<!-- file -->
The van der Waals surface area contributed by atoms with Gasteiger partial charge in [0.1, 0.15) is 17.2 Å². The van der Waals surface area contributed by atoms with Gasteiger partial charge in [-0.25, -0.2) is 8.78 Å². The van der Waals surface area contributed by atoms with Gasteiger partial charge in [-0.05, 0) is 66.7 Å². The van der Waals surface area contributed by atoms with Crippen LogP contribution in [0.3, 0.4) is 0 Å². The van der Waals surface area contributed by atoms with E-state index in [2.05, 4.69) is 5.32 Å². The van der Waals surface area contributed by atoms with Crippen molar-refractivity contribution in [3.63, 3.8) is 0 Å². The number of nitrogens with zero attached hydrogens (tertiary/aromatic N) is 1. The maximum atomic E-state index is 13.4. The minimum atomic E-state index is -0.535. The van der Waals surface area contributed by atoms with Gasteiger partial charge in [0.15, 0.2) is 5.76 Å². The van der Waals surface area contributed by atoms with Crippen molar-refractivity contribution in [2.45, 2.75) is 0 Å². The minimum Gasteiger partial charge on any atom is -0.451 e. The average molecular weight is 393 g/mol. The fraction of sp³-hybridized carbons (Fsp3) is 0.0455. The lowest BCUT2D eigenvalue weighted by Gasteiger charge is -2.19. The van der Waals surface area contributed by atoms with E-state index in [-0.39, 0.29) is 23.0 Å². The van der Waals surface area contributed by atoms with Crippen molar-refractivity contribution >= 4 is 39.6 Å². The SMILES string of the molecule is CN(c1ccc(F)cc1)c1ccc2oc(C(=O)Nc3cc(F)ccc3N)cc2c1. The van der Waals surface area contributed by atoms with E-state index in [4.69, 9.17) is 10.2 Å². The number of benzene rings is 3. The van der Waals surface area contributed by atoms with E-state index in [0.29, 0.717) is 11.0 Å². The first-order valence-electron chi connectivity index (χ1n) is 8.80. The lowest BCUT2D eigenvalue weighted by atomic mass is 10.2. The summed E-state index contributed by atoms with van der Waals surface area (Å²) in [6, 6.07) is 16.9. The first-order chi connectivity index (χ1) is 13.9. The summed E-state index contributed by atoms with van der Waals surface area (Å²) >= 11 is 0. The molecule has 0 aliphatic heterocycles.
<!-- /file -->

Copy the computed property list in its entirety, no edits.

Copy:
The van der Waals surface area contributed by atoms with Gasteiger partial charge in [0.1, 0.15) is 17.2 Å². The van der Waals surface area contributed by atoms with Gasteiger partial charge in [-0.25, -0.2) is 8.78 Å². The van der Waals surface area contributed by atoms with Gasteiger partial charge in [-0.05, 0) is 66.7 Å². The van der Waals surface area contributed by atoms with Crippen LogP contribution in [0.3, 0.4) is 0 Å². The van der Waals surface area contributed by atoms with E-state index in [2.05, 4.69) is 5.32 Å². The van der Waals surface area contributed by atoms with Crippen molar-refractivity contribution in [3.63, 3.8) is 0 Å². The number of nitrogens with zero attached hydrogens (tertiary/aromatic N) is 1. The maximum atomic E-state index is 13.4. The minimum atomic E-state index is -0.535. The van der Waals surface area contributed by atoms with Gasteiger partial charge in [0.15, 0.2) is 5.76 Å². The van der Waals surface area contributed by atoms with Crippen molar-refractivity contribution in [2.45, 2.75) is 0 Å². The minimum Gasteiger partial charge on any atom is -0.451 e. The average molecular weight is 393 g/mol. The fraction of sp³-hybridized carbons (Fsp3) is 0.0455. The lowest BCUT2D eigenvalue weighted by Gasteiger charge is -2.19. The van der Waals surface area contributed by atoms with E-state index in [-0.39, 0.29) is 23.0 Å². The van der Waals surface area contributed by atoms with Crippen molar-refractivity contribution >= 4 is 39.6 Å². The SMILES string of the molecule is CN(c1ccc(F)cc1)c1ccc2oc(C(=O)Nc3cc(F)ccc3N)cc2c1. The van der Waals surface area contributed by atoms with E-state index in [4.69, 9.17) is 10.2 Å². The number of benzene rings is 3. The van der Waals surface area contributed by atoms with E-state index in [0.29, 0.717) is 11.0 Å². The first-order valence-electron chi connectivity index (χ1n) is 8.80. The lowest BCUT2D eigenvalue weighted by atomic mass is 10.2. The summed E-state index contributed by atoms with van der Waals surface area (Å²) in [6, 6.07) is 16.9. The first-order chi connectivity index (χ1) is 13.9. The summed E-state index contributed by atoms with van der Waals surface area (Å²) >= 11 is 0. The molecule has 0 aliphatic heterocycles.